Solomon’s proverbs are addressed first to his son, for he sought to train him to be a wise king, as his father David had taught him (Pr 4:1-9). There are 27 addresses of Solomon to his son or children (Pr 1:8; 4:1; etc.). The proverbs were then for the rest of the nation (Eccl 12:9-10). In the one before you, Solomon exhorted his son directly, you indirectly. It is your wisdom to consider the privilege and opportunity to learn from the wisest king.

Wise men care about sourcing basic necessities like food and clothing, about the details of their business or profession, and do not delegate without personal oversight. Solomon wrote elsewhere, “Moreover the profit of the earth is for all: the king himself is served by the field” (Eccl 5:9). This was a wise exhortation, for kings are distracted by affairs of state and the temptations to luxurious waste of the powerful and wealthy (Eccl 2:4-10).

It was not enough for a king to be knowledgeable and proficient in building palaces, overseeing military training, or keeping up a harem of many wives. A wise king would be concerned about the basic production for his table, that of his household, and that of his staff. For it was these things on which he and his citizens depended. David was such a king, for he had well appointed men in charge of his flocks and herds (I Chron 27:29-31).

Wise men carefully assess their business and/or profession, for economic and political fortunes can change (Pr 27:23-24). They do not delegate without review; they do not presume on the future. Consider Boaz checking on his subordinates (Ruth 2:4-5). Your means of income must be analyzed critically, with a prudent view of the future (Pr 22:3; 27:12). Neither business success nor political popularity is guaranteed (Pr 27:24; 23:5).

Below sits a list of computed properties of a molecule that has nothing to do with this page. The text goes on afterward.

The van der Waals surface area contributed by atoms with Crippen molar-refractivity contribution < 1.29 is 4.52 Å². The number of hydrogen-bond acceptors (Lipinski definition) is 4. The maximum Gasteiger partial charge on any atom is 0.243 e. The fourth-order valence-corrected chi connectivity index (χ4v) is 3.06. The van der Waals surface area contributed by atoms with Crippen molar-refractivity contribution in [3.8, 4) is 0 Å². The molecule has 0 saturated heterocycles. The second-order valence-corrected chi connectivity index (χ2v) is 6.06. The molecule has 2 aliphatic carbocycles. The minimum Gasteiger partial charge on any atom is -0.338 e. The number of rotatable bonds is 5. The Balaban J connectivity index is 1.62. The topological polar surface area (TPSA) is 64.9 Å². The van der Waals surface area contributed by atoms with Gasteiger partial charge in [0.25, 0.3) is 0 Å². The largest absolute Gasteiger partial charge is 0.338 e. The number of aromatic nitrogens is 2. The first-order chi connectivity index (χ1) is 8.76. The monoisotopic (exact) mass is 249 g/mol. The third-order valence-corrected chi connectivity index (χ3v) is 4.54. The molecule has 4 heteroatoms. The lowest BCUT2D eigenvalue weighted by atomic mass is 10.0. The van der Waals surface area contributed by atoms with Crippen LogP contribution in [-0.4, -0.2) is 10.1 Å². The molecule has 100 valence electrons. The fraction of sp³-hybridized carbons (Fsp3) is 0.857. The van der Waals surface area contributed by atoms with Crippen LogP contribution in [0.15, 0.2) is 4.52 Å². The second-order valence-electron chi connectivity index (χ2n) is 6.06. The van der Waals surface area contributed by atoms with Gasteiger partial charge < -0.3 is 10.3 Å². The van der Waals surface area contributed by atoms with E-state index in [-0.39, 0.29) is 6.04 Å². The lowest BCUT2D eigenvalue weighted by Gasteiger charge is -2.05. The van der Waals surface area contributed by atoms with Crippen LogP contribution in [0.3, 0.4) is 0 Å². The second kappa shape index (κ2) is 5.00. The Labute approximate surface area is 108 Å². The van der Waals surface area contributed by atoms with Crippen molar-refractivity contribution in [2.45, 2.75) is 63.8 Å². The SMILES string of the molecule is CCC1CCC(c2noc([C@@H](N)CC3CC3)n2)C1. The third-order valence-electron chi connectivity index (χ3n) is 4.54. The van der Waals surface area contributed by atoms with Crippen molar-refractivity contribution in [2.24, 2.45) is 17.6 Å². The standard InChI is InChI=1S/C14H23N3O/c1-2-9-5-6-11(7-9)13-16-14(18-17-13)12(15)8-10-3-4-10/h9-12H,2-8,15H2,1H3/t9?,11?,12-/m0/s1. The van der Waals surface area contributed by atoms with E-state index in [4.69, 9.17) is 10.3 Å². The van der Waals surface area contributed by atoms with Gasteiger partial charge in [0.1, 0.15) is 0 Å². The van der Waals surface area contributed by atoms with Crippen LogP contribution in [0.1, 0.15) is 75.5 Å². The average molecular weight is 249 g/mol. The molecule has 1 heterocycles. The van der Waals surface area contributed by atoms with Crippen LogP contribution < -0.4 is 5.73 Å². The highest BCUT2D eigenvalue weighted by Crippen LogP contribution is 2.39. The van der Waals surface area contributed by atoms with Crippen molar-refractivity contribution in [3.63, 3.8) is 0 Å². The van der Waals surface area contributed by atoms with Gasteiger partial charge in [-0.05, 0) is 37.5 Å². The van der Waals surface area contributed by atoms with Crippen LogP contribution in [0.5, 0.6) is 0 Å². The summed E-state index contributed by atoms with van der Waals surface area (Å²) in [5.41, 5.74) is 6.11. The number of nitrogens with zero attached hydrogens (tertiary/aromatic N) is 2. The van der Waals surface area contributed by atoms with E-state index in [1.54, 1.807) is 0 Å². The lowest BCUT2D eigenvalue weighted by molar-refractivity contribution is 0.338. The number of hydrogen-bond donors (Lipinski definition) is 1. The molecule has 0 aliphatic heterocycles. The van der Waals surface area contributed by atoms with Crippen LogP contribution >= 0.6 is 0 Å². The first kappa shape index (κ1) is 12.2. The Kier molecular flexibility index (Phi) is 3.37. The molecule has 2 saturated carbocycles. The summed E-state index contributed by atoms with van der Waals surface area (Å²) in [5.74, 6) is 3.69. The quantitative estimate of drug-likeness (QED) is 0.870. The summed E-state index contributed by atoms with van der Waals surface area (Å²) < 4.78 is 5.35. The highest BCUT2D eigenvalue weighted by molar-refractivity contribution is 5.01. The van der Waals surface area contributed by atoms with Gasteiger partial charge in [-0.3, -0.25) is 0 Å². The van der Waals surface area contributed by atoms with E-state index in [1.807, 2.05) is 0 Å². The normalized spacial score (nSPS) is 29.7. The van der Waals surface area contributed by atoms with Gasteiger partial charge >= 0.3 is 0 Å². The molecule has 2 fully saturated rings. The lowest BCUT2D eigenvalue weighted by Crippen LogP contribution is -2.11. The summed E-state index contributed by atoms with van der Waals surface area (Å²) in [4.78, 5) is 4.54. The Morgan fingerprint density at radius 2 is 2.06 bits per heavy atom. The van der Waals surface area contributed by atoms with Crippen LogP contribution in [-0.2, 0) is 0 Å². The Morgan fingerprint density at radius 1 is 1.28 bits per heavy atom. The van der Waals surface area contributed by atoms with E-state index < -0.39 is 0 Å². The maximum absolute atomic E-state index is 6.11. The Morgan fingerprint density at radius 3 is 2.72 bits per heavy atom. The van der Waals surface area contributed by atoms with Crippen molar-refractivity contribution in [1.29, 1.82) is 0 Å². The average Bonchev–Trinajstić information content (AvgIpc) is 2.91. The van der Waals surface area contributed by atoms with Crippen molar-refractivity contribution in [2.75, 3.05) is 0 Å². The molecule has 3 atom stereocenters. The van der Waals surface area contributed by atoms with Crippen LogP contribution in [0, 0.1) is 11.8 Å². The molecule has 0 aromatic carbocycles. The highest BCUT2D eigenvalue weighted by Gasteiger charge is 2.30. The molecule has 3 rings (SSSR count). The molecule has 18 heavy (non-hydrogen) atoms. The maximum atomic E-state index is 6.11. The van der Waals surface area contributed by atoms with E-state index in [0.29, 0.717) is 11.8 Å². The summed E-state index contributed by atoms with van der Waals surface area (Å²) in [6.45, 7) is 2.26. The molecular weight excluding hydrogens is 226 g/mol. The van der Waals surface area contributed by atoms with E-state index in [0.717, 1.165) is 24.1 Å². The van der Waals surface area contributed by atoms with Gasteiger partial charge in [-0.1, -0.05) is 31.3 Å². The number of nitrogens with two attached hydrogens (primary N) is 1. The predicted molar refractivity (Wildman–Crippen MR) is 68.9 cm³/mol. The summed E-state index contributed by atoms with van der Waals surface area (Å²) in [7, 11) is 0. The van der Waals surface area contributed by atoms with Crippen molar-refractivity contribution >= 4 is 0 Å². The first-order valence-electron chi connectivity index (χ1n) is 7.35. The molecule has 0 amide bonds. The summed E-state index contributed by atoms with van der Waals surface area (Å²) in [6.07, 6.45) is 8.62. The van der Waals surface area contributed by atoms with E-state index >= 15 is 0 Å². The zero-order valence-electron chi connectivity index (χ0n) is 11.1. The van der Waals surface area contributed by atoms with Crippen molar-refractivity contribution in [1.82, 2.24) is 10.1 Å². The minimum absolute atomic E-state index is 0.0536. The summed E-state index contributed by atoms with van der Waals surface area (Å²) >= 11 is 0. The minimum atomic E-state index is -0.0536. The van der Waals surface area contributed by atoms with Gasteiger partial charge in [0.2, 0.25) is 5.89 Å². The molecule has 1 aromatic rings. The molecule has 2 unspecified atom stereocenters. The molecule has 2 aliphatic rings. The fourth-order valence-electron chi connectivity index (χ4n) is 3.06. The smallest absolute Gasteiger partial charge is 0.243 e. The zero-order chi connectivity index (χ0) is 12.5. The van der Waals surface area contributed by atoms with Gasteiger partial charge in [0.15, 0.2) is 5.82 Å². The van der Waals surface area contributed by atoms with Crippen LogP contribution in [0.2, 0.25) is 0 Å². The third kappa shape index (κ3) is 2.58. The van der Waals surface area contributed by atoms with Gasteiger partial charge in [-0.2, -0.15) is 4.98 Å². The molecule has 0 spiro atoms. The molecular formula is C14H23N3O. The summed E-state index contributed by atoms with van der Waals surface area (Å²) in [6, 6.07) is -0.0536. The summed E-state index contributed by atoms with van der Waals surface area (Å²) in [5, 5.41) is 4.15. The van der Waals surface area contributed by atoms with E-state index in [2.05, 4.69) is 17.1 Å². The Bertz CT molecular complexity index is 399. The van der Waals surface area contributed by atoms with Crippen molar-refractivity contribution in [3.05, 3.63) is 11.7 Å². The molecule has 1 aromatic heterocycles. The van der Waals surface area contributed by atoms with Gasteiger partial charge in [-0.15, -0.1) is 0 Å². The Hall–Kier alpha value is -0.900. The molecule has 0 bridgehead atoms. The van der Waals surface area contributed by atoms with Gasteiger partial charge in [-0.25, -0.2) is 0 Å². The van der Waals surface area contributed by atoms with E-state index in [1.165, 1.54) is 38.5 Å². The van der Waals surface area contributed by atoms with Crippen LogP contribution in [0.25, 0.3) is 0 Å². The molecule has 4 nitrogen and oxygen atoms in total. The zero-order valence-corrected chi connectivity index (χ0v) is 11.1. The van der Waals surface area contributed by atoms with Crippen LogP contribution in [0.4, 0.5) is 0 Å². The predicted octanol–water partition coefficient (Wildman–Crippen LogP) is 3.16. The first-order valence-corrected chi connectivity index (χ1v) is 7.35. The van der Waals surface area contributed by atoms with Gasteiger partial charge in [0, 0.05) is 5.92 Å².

Solomon gave an economic lesson by considering the produce of the field and goats’ milk (Pr 27:23-27). He taught his son and citizens the importance of caring for business details and to be conscientious of basic production of food and clothing. A prudent man protects his source of basic necessities to support himself and his family. Do you have enough goats’ milk for everyone depending on you? And will you have it tomorrow?

The wisdom here is part of being diligent in business (Rom 12:11; I Thess 4:11-12). A business or profession is a gift from God, and it should be used and maintained with careful thought and foresightful management. Are you diligent in analyzing and managing your business, career, consumption, continuing education, credit, insurance, investments, job situation, liquidity, retirement, risks, savings, security, taxes, will, etc.?

Prudent men will inspect and manage the fundamental aspects of a business or enterprise, whether a king or a farmer. Raw materials, basic means of production, compensation for employees, a happy and productive staff, and daily personal needs are all necessary to survival and success. Even a king must consider such matters. Wisdom regularly assesses a business or career to confirm the ability to continue into the future with basics covered.